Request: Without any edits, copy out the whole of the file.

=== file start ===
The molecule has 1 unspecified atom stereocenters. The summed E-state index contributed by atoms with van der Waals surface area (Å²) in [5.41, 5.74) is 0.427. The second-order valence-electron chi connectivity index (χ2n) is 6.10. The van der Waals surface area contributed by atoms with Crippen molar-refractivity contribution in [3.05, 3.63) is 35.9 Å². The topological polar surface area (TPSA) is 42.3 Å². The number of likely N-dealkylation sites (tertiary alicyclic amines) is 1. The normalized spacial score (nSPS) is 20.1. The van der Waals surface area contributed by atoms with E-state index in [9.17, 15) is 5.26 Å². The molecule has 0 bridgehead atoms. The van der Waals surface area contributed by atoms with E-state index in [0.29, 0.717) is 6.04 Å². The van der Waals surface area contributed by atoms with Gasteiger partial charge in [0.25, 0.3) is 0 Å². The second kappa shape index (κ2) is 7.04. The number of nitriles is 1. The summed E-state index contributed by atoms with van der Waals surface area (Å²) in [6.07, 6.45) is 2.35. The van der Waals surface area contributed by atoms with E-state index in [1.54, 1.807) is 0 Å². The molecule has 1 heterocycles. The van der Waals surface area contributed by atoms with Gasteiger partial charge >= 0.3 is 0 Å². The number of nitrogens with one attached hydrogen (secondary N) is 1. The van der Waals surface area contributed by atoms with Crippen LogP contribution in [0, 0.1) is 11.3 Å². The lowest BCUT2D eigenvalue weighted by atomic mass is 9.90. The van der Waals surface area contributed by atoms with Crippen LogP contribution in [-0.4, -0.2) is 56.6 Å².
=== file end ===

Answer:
The molecule has 1 unspecified atom stereocenters. The summed E-state index contributed by atoms with van der Waals surface area (Å²) in [5.41, 5.74) is 0.427. The second-order valence-electron chi connectivity index (χ2n) is 6.10. The van der Waals surface area contributed by atoms with Crippen molar-refractivity contribution in [3.05, 3.63) is 35.9 Å². The topological polar surface area (TPSA) is 42.3 Å². The number of likely N-dealkylation sites (tertiary alicyclic amines) is 1. The normalized spacial score (nSPS) is 20.1. The van der Waals surface area contributed by atoms with E-state index in [9.17, 15) is 5.26 Å². The molecule has 0 bridgehead atoms. The van der Waals surface area contributed by atoms with E-state index in [0.29, 0.717) is 6.04 Å². The van der Waals surface area contributed by atoms with Gasteiger partial charge in [0.25, 0.3) is 0 Å². The second kappa shape index (κ2) is 7.04. The number of nitriles is 1. The summed E-state index contributed by atoms with van der Waals surface area (Å²) in [6.07, 6.45) is 2.35. The van der Waals surface area contributed by atoms with E-state index in [1.54, 1.807) is 0 Å². The molecule has 1 heterocycles. The van der Waals surface area contributed by atoms with Gasteiger partial charge >= 0.3 is 0 Å². The number of nitrogens with one attached hydrogen (secondary N) is 1. The van der Waals surface area contributed by atoms with Crippen LogP contribution in [0, 0.1) is 11.3 Å². The lowest BCUT2D eigenvalue weighted by atomic mass is 9.90. The van der Waals surface area contributed by atoms with Crippen LogP contribution in [-0.4, -0.2) is 56.6 Å².